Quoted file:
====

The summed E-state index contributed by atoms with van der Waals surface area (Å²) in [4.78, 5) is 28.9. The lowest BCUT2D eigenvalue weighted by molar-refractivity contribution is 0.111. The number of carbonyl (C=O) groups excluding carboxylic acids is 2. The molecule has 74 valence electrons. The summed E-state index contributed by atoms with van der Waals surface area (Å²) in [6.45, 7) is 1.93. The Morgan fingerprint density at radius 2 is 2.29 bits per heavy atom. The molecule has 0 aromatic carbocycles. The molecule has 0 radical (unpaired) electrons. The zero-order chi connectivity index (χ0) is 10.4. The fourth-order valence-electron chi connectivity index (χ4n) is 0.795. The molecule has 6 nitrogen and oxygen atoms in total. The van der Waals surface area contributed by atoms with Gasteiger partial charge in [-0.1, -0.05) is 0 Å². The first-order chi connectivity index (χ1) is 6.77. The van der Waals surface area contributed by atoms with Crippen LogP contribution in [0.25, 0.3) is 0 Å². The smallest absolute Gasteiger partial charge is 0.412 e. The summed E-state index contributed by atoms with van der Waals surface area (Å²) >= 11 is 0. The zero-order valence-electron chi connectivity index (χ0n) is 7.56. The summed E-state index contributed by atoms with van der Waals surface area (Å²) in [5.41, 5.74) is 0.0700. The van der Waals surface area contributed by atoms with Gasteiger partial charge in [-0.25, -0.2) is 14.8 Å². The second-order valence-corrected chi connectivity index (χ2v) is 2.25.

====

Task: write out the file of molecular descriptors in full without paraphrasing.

The summed E-state index contributed by atoms with van der Waals surface area (Å²) in [4.78, 5) is 28.9. The lowest BCUT2D eigenvalue weighted by molar-refractivity contribution is 0.111. The number of carbonyl (C=O) groups excluding carboxylic acids is 2. The molecule has 74 valence electrons. The summed E-state index contributed by atoms with van der Waals surface area (Å²) in [6.45, 7) is 1.93. The Morgan fingerprint density at radius 2 is 2.29 bits per heavy atom. The molecule has 0 aromatic carbocycles. The molecule has 0 radical (unpaired) electrons. The zero-order chi connectivity index (χ0) is 10.4. The fourth-order valence-electron chi connectivity index (χ4n) is 0.795. The molecule has 6 nitrogen and oxygen atoms in total. The van der Waals surface area contributed by atoms with Gasteiger partial charge in [-0.1, -0.05) is 0 Å². The first-order chi connectivity index (χ1) is 6.77. The van der Waals surface area contributed by atoms with Crippen LogP contribution in [0.25, 0.3) is 0 Å². The smallest absolute Gasteiger partial charge is 0.412 e. The summed E-state index contributed by atoms with van der Waals surface area (Å²) >= 11 is 0. The zero-order valence-electron chi connectivity index (χ0n) is 7.56. The summed E-state index contributed by atoms with van der Waals surface area (Å²) in [5.41, 5.74) is 0.0700. The van der Waals surface area contributed by atoms with Gasteiger partial charge in [-0.25, -0.2) is 14.8 Å². The second-order valence-corrected chi connectivity index (χ2v) is 2.25.